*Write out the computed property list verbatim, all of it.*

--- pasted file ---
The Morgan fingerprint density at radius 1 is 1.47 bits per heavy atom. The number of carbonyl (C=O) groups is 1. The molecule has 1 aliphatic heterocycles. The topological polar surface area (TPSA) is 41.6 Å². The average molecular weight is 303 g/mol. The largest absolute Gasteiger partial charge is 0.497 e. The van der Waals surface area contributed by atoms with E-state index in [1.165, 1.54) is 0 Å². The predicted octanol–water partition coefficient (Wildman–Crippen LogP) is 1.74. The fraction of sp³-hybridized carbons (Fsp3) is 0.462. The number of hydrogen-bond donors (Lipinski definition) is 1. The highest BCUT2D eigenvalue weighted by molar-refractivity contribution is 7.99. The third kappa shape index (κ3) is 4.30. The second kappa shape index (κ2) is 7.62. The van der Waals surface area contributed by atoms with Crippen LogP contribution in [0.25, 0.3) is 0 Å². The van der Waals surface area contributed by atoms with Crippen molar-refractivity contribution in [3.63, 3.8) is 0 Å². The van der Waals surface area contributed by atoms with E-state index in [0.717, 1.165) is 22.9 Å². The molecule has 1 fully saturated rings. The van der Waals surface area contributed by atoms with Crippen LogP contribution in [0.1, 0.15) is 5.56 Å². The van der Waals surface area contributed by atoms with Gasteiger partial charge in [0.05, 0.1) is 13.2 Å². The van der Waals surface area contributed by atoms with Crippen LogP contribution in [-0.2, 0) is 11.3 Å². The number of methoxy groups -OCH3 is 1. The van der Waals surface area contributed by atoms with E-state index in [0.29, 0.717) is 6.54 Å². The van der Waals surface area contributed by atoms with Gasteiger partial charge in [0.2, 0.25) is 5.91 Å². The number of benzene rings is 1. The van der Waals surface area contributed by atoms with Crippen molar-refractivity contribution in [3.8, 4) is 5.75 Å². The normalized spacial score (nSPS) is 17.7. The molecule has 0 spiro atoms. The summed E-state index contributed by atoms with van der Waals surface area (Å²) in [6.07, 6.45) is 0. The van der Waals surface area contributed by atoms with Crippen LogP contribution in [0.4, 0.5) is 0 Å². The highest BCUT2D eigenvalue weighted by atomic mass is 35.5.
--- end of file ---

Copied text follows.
The Morgan fingerprint density at radius 1 is 1.47 bits per heavy atom. The number of carbonyl (C=O) groups is 1. The molecule has 1 aliphatic heterocycles. The topological polar surface area (TPSA) is 41.6 Å². The average molecular weight is 303 g/mol. The largest absolute Gasteiger partial charge is 0.497 e. The van der Waals surface area contributed by atoms with E-state index in [1.165, 1.54) is 0 Å². The predicted octanol–water partition coefficient (Wildman–Crippen LogP) is 1.74. The fraction of sp³-hybridized carbons (Fsp3) is 0.462. The number of hydrogen-bond donors (Lipinski definition) is 1. The highest BCUT2D eigenvalue weighted by molar-refractivity contribution is 7.99. The third kappa shape index (κ3) is 4.30. The second kappa shape index (κ2) is 7.62. The van der Waals surface area contributed by atoms with Crippen LogP contribution in [0.25, 0.3) is 0 Å². The van der Waals surface area contributed by atoms with Crippen molar-refractivity contribution in [3.63, 3.8) is 0 Å². The van der Waals surface area contributed by atoms with E-state index in [0.717, 1.165) is 22.9 Å². The molecule has 1 fully saturated rings. The van der Waals surface area contributed by atoms with Crippen LogP contribution in [0.1, 0.15) is 5.56 Å². The van der Waals surface area contributed by atoms with Gasteiger partial charge in [0.05, 0.1) is 13.2 Å². The van der Waals surface area contributed by atoms with Crippen LogP contribution in [-0.2, 0) is 11.3 Å². The number of methoxy groups -OCH3 is 1. The van der Waals surface area contributed by atoms with E-state index in [0.29, 0.717) is 6.54 Å². The van der Waals surface area contributed by atoms with Gasteiger partial charge in [0.2, 0.25) is 5.91 Å². The number of benzene rings is 1. The van der Waals surface area contributed by atoms with Crippen molar-refractivity contribution in [3.8, 4) is 5.75 Å². The normalized spacial score (nSPS) is 17.7. The molecule has 0 spiro atoms. The summed E-state index contributed by atoms with van der Waals surface area (Å²) in [6.07, 6.45) is 0. The van der Waals surface area contributed by atoms with Crippen LogP contribution in [0.4, 0.5) is 0 Å². The highest BCUT2D eigenvalue weighted by atomic mass is 35.5.